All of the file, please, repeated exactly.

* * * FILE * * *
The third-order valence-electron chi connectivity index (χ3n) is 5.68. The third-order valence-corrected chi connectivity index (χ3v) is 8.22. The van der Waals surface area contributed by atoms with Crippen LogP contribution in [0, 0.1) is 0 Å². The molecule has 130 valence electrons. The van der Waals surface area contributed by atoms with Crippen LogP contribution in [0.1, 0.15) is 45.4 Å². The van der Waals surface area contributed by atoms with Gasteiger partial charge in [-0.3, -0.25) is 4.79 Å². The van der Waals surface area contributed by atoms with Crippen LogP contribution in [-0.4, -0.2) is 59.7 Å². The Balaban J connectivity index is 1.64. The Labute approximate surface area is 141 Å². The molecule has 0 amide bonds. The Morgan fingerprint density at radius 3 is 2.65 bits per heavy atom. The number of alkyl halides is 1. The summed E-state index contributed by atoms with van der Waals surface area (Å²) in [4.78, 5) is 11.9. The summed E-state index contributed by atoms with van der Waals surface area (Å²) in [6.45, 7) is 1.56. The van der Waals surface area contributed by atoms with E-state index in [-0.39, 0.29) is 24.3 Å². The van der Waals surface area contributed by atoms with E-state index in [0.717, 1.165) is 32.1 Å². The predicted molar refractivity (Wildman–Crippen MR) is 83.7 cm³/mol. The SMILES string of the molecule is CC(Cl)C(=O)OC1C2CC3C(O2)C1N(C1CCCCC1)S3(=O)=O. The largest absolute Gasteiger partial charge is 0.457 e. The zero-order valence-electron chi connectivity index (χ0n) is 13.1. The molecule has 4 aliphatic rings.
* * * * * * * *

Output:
The third-order valence-electron chi connectivity index (χ3n) is 5.68. The third-order valence-corrected chi connectivity index (χ3v) is 8.22. The van der Waals surface area contributed by atoms with Crippen LogP contribution in [0, 0.1) is 0 Å². The molecule has 130 valence electrons. The van der Waals surface area contributed by atoms with Crippen LogP contribution in [0.1, 0.15) is 45.4 Å². The van der Waals surface area contributed by atoms with Gasteiger partial charge in [-0.3, -0.25) is 4.79 Å². The van der Waals surface area contributed by atoms with Crippen LogP contribution in [-0.4, -0.2) is 59.7 Å². The Balaban J connectivity index is 1.64. The Labute approximate surface area is 141 Å². The molecule has 0 amide bonds. The Morgan fingerprint density at radius 3 is 2.65 bits per heavy atom. The number of alkyl halides is 1. The summed E-state index contributed by atoms with van der Waals surface area (Å²) in [4.78, 5) is 11.9. The summed E-state index contributed by atoms with van der Waals surface area (Å²) in [6.45, 7) is 1.56. The van der Waals surface area contributed by atoms with E-state index in [-0.39, 0.29) is 24.3 Å². The van der Waals surface area contributed by atoms with E-state index in [0.717, 1.165) is 32.1 Å². The predicted molar refractivity (Wildman–Crippen MR) is 83.7 cm³/mol. The SMILES string of the molecule is CC(Cl)C(=O)OC1C2CC3C(O2)C1N(C1CCCCC1)S3(=O)=O. The largest absolute Gasteiger partial charge is 0.457 e. The zero-order valence-electron chi connectivity index (χ0n) is 13.1. The molecule has 4 aliphatic rings.